FORT WORTH (CBSDFW.COM) – Red and white clad restaurant workers scrambled in a choreographed routine of food-making efficiency as a never ending stream of customers approached the checkered tile counter to place orders for Fort Worth’s first In-N-Out burgers.READ MORE: 19-Year-Old Tello Hernandez Faces Intoxication Manslaughter Charge Following Fatal Crash
“Hi! How are you?” the smiling server asked as another customer approached to place an order.
For many patrons, this was breakfast.
The restaurant was packed from the moment it opened its doors at 8:30 in the morning.
“I knew it’d be crowded,” said Taran Gaston, who’d traveled to Fort Worth from Palestine, Texas for his sister’s doctor appointment so he could make the grand opening after. “It was worth it. Worth the wait. Best burgers I’ve had in fast food!”READ MORE: Homeowner Terry Duane Turner Charged In Slaying Of Motorist Adil Dghoughi In His Driveway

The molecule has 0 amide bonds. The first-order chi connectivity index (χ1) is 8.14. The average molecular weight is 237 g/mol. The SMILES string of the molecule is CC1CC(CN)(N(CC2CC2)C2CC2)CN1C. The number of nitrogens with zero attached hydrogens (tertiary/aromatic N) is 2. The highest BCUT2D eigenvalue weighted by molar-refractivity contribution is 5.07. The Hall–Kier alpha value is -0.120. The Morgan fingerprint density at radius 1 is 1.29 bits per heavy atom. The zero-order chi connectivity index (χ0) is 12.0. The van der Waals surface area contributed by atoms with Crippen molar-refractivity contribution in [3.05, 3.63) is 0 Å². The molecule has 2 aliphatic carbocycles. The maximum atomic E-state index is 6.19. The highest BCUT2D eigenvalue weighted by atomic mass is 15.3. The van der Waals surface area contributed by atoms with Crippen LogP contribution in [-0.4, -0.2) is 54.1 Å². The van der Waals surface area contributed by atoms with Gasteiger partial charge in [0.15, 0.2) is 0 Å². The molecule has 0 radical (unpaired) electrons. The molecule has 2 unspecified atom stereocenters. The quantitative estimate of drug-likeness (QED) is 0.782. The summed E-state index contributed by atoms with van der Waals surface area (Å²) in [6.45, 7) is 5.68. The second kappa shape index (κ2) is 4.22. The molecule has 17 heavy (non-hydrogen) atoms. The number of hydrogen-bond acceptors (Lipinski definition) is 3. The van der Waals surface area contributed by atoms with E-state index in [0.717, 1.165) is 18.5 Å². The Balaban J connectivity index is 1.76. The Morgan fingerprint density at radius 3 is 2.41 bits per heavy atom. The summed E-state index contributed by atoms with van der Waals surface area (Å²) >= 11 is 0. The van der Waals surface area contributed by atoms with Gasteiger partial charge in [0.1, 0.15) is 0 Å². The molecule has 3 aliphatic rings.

Fort Worth and other cities are finding the restaurant openings are a recipe for an economic spike.
Many of the restaurant workers buzzing around during the grand opening are the top employees from out of state restaurants. The company brought in nearly two-hundred of them for the store openings in Fort Worth and Dallas this week to train new hires. They’ll stay for up to two months.
And then there are the full time jobs.
“So far, we’ve added close to 300 jobs–some part time, some full time,” said Carl Van Fleet, an In-N-Out spokesman. “Our pay starts at $10 an hour so we pay our associates well, we’re proud of that. We’ve also got several more restaurants under construction so we’ve created some construction jobs. And we also, as we open those restaurants each of them will hire 50, 55, 60 new associates as well.”
In-N-Out Burger will eventually have nine stores in the area. They’ve leased space to manufacture and distribute hamburger patties in Dallas. But they’ll soon add more jobs as the company builds a permanent center to stay in Texas for the long haul.MORE NEWS: Dallas Neighborhood Crime Spike Has Many Questioning, 'Is Uptown Going Downhill?'
“We’re going to build a nice, big patty production/distribution facility to meet our needs in North Texas for a long time — all of Texas hopefully,” Van Fleet said.